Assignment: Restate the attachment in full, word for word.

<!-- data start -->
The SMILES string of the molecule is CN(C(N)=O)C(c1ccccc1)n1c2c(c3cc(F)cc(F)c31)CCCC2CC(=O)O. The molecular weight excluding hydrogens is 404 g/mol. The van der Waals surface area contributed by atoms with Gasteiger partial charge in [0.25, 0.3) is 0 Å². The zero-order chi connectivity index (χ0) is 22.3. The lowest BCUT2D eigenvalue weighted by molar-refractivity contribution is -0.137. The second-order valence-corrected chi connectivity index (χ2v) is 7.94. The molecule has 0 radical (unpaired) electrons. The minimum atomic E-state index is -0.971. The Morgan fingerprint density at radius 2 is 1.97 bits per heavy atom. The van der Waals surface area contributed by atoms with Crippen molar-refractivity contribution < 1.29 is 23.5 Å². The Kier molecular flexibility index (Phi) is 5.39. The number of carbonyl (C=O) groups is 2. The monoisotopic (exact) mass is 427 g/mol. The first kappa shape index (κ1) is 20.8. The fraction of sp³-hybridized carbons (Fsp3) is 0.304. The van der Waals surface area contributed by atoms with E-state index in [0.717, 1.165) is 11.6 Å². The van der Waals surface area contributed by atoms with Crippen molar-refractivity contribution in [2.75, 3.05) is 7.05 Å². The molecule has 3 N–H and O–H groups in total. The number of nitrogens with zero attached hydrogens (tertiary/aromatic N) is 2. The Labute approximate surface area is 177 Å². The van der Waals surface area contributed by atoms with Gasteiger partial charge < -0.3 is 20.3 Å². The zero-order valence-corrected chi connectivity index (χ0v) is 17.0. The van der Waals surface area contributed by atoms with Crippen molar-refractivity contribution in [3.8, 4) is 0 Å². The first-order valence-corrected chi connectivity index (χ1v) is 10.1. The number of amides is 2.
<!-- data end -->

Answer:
The SMILES string of the molecule is CN(C(N)=O)C(c1ccccc1)n1c2c(c3cc(F)cc(F)c31)CCCC2CC(=O)O. The molecular weight excluding hydrogens is 404 g/mol. The van der Waals surface area contributed by atoms with Gasteiger partial charge in [0.25, 0.3) is 0 Å². The zero-order chi connectivity index (χ0) is 22.3. The lowest BCUT2D eigenvalue weighted by molar-refractivity contribution is -0.137. The second-order valence-corrected chi connectivity index (χ2v) is 7.94. The molecule has 0 radical (unpaired) electrons. The minimum atomic E-state index is -0.971. The Morgan fingerprint density at radius 2 is 1.97 bits per heavy atom. The van der Waals surface area contributed by atoms with Crippen molar-refractivity contribution < 1.29 is 23.5 Å². The Kier molecular flexibility index (Phi) is 5.39. The number of carbonyl (C=O) groups is 2. The monoisotopic (exact) mass is 427 g/mol. The first kappa shape index (κ1) is 20.8. The fraction of sp³-hybridized carbons (Fsp3) is 0.304. The van der Waals surface area contributed by atoms with E-state index in [0.717, 1.165) is 11.6 Å². The van der Waals surface area contributed by atoms with Crippen molar-refractivity contribution in [2.75, 3.05) is 7.05 Å². The molecule has 3 N–H and O–H groups in total. The number of nitrogens with zero attached hydrogens (tertiary/aromatic N) is 2. The Labute approximate surface area is 177 Å². The van der Waals surface area contributed by atoms with Gasteiger partial charge < -0.3 is 20.3 Å². The zero-order valence-corrected chi connectivity index (χ0v) is 17.0. The van der Waals surface area contributed by atoms with Crippen molar-refractivity contribution in [3.8, 4) is 0 Å². The first-order valence-corrected chi connectivity index (χ1v) is 10.1. The number of amides is 2.